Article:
Friday, February 12, 2010
Communication, more than just talking ... an insight to ALS patients from a wife who cares
Someone asked me the other day about how to read Eric's responses to some particular visits and their questions were very valid. As you know, I can read Eric better than anyone. Lately, I tend to play offense and defense for Eric in these areas. He does not talk as much as it does take more effort physically. His smile or nod is often his response or it can be that he is processing his response. He takes longer to reply as well as even trying to articulate what he wants to say takes more time. I have had to learn this as I await his reply. I am usually in a hurry wanting a yes or no answer (this is mostly when I am helping him with a need). But when he has something to say, I stop what I am doing and look at his face as I wait for him to talk to me.
Here's the tough part, most people are social creatures and talking is such a huge part of how we communicate. When we don't get a response, we instantly start to process what is wrong, what are they thinking, are they upset with me? This makes most people uncomfortable so they either talk more or leave the situation. Many people can't understand Eric as well and this takes great effort or interpretation (usually by me). When there is a lot of noise or commotion going on around, this is even harder, of course. This is why we have tended to have less people over and done more one on one visits. Things like watching big sporting events are an exception because these can be events to enjoy together, but even that tends to be a bit much for Eric to to take in. Eric had a lot of fun having everyone over for Super bowl, but couldn't do that all the time like he used to. They say that when you loose one sense, your others are heightened, like when you can't see, you can hear sharper. Eric hasn't necessarily lost a specific sense as much as abilities, but his hearing is sharp as a tack. He hears the mail truck from a mile away and always amazes me on what he can hear that I don't. This can be good, but also bad as he can sit in a room with a lot of things going on like conversations, kids playing or screaming, phones ringing, washing machine going, dog barking and he is on complete overload. We tend to tune in to one thing and block out the others, but Eric is not able to do that. I try to be cautious with this when people are here to keep things more low key and quiet. Those of you who have known Eric, know that he used to be able to do everthing at once and the more people the better, the more going on the better and the louder the music, the better, etc. It's really hard to see Eric this way as it is so different than the way it used to be, but I understand it and want to make things easier for him. It is really part of the disease as the more people I have met or talked to have felt the same way and can relate. This is why I thought I should post this to help you understand the disease and how it affects people. I also want people who do visit to feel comfortable as they understand what Eric is going through better.
To understand what Eric is saying or feeling, you need to look right at him and focus on what he is saying, reading his lips and expressions and be patient for his response (we tend to want to finish other's sentences with what we think they will say and that can be helpful or frustrating). Sometimes he is fine and doesn't have anything to say and sometimes he doesn't say what he wants because there is no pause for his response. Over a year ago, we met a family in Monroe at an ALS skate benefit and the husband had ALS and his speech was affected. His wife and daughter were often finishing his sentences for him which he would nod approval of. When I was talking to him on my own, I felt this draw to look at his face and listen attentively to what he was saying and I was surprised how well I could understand him and respond to him in a kind way. I felt so strongly that he just wanted to be heard and that most people probably brushed him off quickly or looked to his spouse for translation. I was prepared back then for what may come with Eric and what he might feel like when he loses the ability to communicate.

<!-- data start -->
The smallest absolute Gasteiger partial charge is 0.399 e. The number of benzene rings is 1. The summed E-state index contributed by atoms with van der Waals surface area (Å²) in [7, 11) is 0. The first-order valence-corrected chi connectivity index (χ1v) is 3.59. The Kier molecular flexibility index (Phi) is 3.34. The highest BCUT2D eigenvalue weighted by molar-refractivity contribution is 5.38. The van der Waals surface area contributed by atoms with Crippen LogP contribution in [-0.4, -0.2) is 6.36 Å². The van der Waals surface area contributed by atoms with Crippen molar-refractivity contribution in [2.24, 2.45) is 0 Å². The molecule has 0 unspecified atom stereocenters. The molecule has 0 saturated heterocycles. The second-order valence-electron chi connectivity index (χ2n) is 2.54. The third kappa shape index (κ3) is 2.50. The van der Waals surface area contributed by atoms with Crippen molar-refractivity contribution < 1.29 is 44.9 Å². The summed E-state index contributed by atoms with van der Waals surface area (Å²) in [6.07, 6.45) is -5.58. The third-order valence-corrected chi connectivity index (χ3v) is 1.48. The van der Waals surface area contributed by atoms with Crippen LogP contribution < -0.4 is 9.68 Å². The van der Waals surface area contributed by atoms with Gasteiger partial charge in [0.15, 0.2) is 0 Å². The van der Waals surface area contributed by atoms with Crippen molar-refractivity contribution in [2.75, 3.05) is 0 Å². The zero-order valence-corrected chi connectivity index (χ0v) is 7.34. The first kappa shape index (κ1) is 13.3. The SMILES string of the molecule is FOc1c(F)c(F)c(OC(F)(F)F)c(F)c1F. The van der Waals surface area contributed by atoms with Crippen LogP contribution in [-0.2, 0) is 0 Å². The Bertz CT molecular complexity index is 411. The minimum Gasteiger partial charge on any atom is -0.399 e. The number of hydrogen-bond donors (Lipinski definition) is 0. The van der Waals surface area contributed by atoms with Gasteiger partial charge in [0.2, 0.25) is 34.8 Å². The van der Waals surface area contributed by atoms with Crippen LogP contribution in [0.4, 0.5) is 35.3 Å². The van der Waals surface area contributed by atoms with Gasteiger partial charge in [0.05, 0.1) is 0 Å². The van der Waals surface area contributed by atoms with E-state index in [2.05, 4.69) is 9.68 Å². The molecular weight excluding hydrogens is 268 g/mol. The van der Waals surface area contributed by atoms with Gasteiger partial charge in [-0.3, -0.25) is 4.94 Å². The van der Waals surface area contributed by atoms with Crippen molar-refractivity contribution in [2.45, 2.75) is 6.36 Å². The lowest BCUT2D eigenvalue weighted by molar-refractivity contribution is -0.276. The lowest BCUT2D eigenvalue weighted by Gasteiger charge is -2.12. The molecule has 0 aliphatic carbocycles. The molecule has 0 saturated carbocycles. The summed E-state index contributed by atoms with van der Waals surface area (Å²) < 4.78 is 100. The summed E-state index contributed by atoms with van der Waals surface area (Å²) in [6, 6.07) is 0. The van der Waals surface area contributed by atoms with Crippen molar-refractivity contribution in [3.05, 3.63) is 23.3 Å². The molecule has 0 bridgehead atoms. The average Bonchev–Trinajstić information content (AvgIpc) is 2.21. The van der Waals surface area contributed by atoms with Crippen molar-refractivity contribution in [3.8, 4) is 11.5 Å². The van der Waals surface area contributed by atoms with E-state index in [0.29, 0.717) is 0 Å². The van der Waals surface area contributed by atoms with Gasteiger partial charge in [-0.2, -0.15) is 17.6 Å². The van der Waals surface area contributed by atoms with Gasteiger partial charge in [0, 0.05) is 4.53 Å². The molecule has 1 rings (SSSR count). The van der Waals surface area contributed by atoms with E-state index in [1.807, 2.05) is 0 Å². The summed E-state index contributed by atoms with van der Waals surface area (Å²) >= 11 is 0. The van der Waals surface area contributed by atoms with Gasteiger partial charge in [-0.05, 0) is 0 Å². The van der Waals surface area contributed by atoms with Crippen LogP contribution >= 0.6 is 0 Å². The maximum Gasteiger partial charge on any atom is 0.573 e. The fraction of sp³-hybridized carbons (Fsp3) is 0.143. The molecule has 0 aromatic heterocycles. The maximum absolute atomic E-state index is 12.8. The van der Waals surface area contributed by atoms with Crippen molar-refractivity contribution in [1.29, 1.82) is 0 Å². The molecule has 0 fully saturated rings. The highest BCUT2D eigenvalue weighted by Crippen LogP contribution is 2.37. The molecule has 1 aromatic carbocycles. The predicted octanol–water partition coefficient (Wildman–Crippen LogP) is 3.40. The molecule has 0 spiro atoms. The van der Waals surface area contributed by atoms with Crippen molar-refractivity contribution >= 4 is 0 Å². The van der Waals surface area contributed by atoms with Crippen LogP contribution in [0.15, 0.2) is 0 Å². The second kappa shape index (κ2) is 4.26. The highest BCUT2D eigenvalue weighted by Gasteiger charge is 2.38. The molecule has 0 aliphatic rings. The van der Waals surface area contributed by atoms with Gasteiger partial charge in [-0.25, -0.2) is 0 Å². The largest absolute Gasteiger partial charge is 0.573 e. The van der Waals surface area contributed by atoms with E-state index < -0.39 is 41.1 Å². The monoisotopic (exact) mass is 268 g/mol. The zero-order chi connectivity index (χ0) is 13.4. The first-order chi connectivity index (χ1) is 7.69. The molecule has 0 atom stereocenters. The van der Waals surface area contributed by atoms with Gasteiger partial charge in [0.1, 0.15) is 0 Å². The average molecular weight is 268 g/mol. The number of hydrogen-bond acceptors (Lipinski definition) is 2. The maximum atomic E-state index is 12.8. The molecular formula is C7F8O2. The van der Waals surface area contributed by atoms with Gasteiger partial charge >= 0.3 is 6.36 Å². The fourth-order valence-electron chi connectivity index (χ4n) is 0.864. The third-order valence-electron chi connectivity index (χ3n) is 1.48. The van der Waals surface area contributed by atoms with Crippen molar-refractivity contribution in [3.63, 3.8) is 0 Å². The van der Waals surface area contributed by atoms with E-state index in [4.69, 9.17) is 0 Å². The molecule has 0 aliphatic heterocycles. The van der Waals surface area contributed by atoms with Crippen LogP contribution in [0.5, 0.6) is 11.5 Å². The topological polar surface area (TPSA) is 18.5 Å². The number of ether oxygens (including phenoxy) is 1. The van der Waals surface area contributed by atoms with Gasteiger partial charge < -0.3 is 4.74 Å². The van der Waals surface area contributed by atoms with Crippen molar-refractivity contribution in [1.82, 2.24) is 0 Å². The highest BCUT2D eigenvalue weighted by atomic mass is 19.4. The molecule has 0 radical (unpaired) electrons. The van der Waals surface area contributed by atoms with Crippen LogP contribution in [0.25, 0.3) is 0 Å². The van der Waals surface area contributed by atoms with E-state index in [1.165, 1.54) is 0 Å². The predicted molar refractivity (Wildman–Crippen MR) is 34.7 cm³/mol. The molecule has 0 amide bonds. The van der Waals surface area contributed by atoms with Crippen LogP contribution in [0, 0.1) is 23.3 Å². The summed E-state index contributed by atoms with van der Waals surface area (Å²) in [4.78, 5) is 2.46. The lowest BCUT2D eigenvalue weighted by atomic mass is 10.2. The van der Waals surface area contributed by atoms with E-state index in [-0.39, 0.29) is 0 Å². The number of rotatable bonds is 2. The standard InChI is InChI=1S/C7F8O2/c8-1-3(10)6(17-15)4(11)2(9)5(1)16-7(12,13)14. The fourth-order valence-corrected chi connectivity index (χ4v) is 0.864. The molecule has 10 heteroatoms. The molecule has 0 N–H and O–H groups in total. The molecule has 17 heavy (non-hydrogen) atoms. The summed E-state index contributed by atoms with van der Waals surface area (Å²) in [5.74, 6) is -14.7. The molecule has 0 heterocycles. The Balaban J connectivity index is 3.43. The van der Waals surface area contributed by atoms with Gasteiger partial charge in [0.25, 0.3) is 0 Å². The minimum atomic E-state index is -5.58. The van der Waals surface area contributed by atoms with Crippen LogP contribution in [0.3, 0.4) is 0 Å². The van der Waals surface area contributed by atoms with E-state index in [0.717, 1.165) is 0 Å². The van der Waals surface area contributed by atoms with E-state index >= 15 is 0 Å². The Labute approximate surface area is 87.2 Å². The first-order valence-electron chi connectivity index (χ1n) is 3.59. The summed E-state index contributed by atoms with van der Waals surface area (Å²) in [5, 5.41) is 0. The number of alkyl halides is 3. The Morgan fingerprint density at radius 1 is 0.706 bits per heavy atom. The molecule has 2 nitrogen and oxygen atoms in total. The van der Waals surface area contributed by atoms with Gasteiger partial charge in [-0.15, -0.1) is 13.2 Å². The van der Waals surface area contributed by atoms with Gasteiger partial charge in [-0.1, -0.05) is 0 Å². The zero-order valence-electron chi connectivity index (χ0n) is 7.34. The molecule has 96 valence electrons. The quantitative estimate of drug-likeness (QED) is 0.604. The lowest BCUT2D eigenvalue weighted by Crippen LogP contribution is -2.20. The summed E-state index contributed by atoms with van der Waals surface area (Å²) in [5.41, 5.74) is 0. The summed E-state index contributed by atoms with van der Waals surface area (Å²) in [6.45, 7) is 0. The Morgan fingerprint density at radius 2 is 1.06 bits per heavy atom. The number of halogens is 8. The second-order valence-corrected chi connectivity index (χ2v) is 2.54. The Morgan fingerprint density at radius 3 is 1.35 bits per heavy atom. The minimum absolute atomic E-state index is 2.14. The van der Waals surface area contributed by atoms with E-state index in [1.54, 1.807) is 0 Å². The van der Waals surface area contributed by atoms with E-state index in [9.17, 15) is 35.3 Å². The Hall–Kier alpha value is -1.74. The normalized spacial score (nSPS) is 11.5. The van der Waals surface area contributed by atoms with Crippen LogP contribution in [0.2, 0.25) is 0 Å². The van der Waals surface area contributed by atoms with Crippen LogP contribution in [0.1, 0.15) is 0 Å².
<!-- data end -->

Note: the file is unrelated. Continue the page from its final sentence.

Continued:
The people who have been around the most are the ones he tends to share more with and they become more comfortable with the changes going on with Eric too.
Sometimes it's OK to come over and just be here with Eric, whether watching a movie, rubbing his aching elbows, back or feet, praying with him, reading a book to him or just giving him a hug or squeezing his hand. We don't always have to talk to show love which is strange for most people, because we are social by nature (me especially) I love to talk!
If you are reading this and feel like, I have never come over to visit, please don't feel like you need to now, know that your prayers, emails and cards are a great way to show your love and support. We are blessed and have wonderful friends and family surrounding us.
Lastly, with the way Eric's chair is driven now, he has a device around his neck that steers his chair. Some people are afraid to hug him as this is in the way. Eric still appreciates hugs as we all need touch. You can ask him if it's OK to hug him and he will let you know if it's safe to give him a squeeze. My mom hugged him once with his chair on and they almost both went for a ride :).
I hope this helps not just to understand what Eric is feeling, but also help you unserstand others with ALS or similar disabilities.